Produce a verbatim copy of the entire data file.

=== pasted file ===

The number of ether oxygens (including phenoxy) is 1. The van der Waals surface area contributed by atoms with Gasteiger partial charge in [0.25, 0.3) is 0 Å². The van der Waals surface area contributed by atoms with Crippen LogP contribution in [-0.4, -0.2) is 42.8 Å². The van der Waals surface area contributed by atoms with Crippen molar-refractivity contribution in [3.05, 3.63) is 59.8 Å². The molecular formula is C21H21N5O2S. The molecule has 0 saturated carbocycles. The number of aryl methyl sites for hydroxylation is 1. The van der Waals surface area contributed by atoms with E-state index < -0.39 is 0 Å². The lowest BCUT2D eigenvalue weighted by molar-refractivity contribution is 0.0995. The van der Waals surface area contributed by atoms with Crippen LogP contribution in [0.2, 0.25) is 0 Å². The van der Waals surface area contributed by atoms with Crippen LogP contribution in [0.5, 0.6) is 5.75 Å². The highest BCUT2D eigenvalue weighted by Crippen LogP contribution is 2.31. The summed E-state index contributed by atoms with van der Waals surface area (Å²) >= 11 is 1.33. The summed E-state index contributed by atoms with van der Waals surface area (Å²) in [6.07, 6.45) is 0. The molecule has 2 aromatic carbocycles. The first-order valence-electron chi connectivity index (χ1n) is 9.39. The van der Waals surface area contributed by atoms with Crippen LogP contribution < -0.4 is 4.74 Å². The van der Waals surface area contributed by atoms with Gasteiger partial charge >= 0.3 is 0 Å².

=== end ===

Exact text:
The number of ether oxygens (including phenoxy) is 1. The van der Waals surface area contributed by atoms with Gasteiger partial charge in [0.25, 0.3) is 0 Å². The van der Waals surface area contributed by atoms with Crippen LogP contribution in [-0.4, -0.2) is 42.8 Å². The van der Waals surface area contributed by atoms with Crippen molar-refractivity contribution in [3.05, 3.63) is 59.8 Å². The molecular formula is C21H21N5O2S. The molecule has 0 saturated carbocycles. The number of aryl methyl sites for hydroxylation is 1. The van der Waals surface area contributed by atoms with E-state index < -0.39 is 0 Å². The lowest BCUT2D eigenvalue weighted by molar-refractivity contribution is 0.0995. The van der Waals surface area contributed by atoms with Crippen LogP contribution in [0.2, 0.25) is 0 Å². The van der Waals surface area contributed by atoms with Crippen LogP contribution in [0.5, 0.6) is 5.75 Å². The highest BCUT2D eigenvalue weighted by Crippen LogP contribution is 2.31. The summed E-state index contributed by atoms with van der Waals surface area (Å²) >= 11 is 1.33. The summed E-state index contributed by atoms with van der Waals surface area (Å²) in [6.07, 6.45) is 0. The molecule has 2 aromatic carbocycles. The first-order valence-electron chi connectivity index (χ1n) is 9.39. The van der Waals surface area contributed by atoms with Crippen LogP contribution < -0.4 is 4.74 Å². The van der Waals surface area contributed by atoms with Gasteiger partial charge >= 0.3 is 0 Å².